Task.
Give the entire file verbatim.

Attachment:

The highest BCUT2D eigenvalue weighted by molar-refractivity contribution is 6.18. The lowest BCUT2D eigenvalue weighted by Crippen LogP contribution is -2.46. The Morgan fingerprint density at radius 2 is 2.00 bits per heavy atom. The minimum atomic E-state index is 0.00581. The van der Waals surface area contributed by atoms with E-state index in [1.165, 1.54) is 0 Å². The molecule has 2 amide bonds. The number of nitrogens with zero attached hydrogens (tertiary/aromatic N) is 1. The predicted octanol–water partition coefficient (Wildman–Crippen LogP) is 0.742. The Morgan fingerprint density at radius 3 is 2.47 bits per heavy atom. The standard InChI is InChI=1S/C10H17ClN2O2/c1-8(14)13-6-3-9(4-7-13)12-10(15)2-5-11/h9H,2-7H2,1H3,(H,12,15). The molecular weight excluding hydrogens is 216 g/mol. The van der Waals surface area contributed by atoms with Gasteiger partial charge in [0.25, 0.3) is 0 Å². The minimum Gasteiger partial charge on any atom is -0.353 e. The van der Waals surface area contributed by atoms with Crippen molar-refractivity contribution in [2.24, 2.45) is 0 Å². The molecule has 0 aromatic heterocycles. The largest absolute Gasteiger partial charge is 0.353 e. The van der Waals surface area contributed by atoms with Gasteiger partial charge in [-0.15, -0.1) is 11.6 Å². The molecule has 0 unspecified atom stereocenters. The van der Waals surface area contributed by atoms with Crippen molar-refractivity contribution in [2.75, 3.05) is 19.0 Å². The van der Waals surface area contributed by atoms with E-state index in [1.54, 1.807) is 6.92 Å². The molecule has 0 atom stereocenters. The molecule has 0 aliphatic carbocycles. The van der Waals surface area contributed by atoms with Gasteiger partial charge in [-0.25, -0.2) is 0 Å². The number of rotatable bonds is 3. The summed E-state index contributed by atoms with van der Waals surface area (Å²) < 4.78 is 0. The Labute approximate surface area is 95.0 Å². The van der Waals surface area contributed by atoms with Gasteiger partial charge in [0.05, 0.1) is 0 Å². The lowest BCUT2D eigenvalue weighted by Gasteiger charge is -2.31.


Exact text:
The highest BCUT2D eigenvalue weighted by molar-refractivity contribution is 6.18. The lowest BCUT2D eigenvalue weighted by Crippen LogP contribution is -2.46. The Morgan fingerprint density at radius 2 is 2.00 bits per heavy atom. The minimum atomic E-state index is 0.00581. The van der Waals surface area contributed by atoms with E-state index in [1.165, 1.54) is 0 Å². The molecule has 2 amide bonds. The number of nitrogens with zero attached hydrogens (tertiary/aromatic N) is 1. The predicted octanol–water partition coefficient (Wildman–Crippen LogP) is 0.742. The Morgan fingerprint density at radius 3 is 2.47 bits per heavy atom. The standard InChI is InChI=1S/C10H17ClN2O2/c1-8(14)13-6-3-9(4-7-13)12-10(15)2-5-11/h9H,2-7H2,1H3,(H,12,15). The molecular weight excluding hydrogens is 216 g/mol. The van der Waals surface area contributed by atoms with Gasteiger partial charge in [0.25, 0.3) is 0 Å². The minimum Gasteiger partial charge on any atom is -0.353 e. The van der Waals surface area contributed by atoms with Crippen molar-refractivity contribution in [2.24, 2.45) is 0 Å². The molecule has 0 aromatic heterocycles. The largest absolute Gasteiger partial charge is 0.353 e. The van der Waals surface area contributed by atoms with Gasteiger partial charge in [-0.15, -0.1) is 11.6 Å². The molecule has 0 unspecified atom stereocenters. The van der Waals surface area contributed by atoms with Crippen molar-refractivity contribution in [2.75, 3.05) is 19.0 Å². The van der Waals surface area contributed by atoms with E-state index in [1.54, 1.807) is 6.92 Å². The molecule has 0 atom stereocenters. The molecule has 0 aliphatic carbocycles. The van der Waals surface area contributed by atoms with Gasteiger partial charge in [-0.25, -0.2) is 0 Å². The number of rotatable bonds is 3. The summed E-state index contributed by atoms with van der Waals surface area (Å²) < 4.78 is 0. The Labute approximate surface area is 95.0 Å². The van der Waals surface area contributed by atoms with Gasteiger partial charge in [0.05, 0.1) is 0 Å². The lowest BCUT2D eigenvalue weighted by Gasteiger charge is -2.31.